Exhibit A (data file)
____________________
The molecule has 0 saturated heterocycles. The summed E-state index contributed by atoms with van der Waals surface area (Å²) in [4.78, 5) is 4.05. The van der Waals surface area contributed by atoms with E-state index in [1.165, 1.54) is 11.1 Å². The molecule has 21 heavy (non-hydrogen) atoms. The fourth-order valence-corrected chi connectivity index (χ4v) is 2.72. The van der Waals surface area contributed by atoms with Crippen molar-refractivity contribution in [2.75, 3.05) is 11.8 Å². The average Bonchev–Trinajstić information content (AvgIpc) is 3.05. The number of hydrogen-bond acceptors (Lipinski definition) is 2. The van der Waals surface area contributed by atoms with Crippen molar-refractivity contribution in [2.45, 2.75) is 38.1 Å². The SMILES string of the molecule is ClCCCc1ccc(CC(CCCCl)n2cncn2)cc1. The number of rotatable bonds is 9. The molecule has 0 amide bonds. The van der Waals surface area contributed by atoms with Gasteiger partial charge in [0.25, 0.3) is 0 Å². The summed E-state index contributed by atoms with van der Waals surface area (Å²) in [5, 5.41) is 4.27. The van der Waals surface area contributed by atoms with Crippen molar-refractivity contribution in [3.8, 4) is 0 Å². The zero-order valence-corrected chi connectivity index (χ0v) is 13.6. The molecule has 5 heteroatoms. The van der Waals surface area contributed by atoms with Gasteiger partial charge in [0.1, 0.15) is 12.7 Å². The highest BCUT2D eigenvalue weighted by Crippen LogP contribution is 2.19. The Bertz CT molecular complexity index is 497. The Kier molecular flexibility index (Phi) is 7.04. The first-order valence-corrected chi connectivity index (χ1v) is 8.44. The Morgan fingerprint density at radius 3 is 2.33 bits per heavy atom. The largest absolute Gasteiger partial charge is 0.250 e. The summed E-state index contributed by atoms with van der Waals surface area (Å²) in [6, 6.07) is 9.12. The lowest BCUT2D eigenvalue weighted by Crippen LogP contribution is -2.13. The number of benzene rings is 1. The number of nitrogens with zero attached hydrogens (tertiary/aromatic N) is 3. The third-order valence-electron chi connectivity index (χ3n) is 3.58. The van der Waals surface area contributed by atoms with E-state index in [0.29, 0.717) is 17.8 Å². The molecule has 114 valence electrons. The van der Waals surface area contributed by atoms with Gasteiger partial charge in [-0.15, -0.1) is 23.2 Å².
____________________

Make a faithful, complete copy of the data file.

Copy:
The molecule has 0 saturated heterocycles. The summed E-state index contributed by atoms with van der Waals surface area (Å²) in [4.78, 5) is 4.05. The van der Waals surface area contributed by atoms with E-state index in [1.165, 1.54) is 11.1 Å². The molecule has 21 heavy (non-hydrogen) atoms. The fourth-order valence-corrected chi connectivity index (χ4v) is 2.72. The van der Waals surface area contributed by atoms with Crippen molar-refractivity contribution in [2.75, 3.05) is 11.8 Å². The average Bonchev–Trinajstić information content (AvgIpc) is 3.05. The number of hydrogen-bond acceptors (Lipinski definition) is 2. The van der Waals surface area contributed by atoms with Crippen molar-refractivity contribution in [2.45, 2.75) is 38.1 Å². The SMILES string of the molecule is ClCCCc1ccc(CC(CCCCl)n2cncn2)cc1. The number of rotatable bonds is 9. The molecule has 0 amide bonds. The van der Waals surface area contributed by atoms with Gasteiger partial charge in [0.25, 0.3) is 0 Å². The summed E-state index contributed by atoms with van der Waals surface area (Å²) in [5, 5.41) is 4.27. The van der Waals surface area contributed by atoms with Crippen molar-refractivity contribution in [3.8, 4) is 0 Å². The zero-order valence-corrected chi connectivity index (χ0v) is 13.6. The molecule has 5 heteroatoms. The van der Waals surface area contributed by atoms with Gasteiger partial charge in [0.1, 0.15) is 12.7 Å². The highest BCUT2D eigenvalue weighted by Crippen LogP contribution is 2.19. The Bertz CT molecular complexity index is 497. The Kier molecular flexibility index (Phi) is 7.04. The first-order valence-corrected chi connectivity index (χ1v) is 8.44. The Morgan fingerprint density at radius 3 is 2.33 bits per heavy atom. The largest absolute Gasteiger partial charge is 0.250 e. The summed E-state index contributed by atoms with van der Waals surface area (Å²) in [6, 6.07) is 9.12. The lowest BCUT2D eigenvalue weighted by Crippen LogP contribution is -2.13. The number of benzene rings is 1. The number of nitrogens with zero attached hydrogens (tertiary/aromatic N) is 3. The third-order valence-electron chi connectivity index (χ3n) is 3.58. The van der Waals surface area contributed by atoms with E-state index in [0.29, 0.717) is 17.8 Å². The molecule has 114 valence electrons. The van der Waals surface area contributed by atoms with Gasteiger partial charge in [-0.15, -0.1) is 23.2 Å².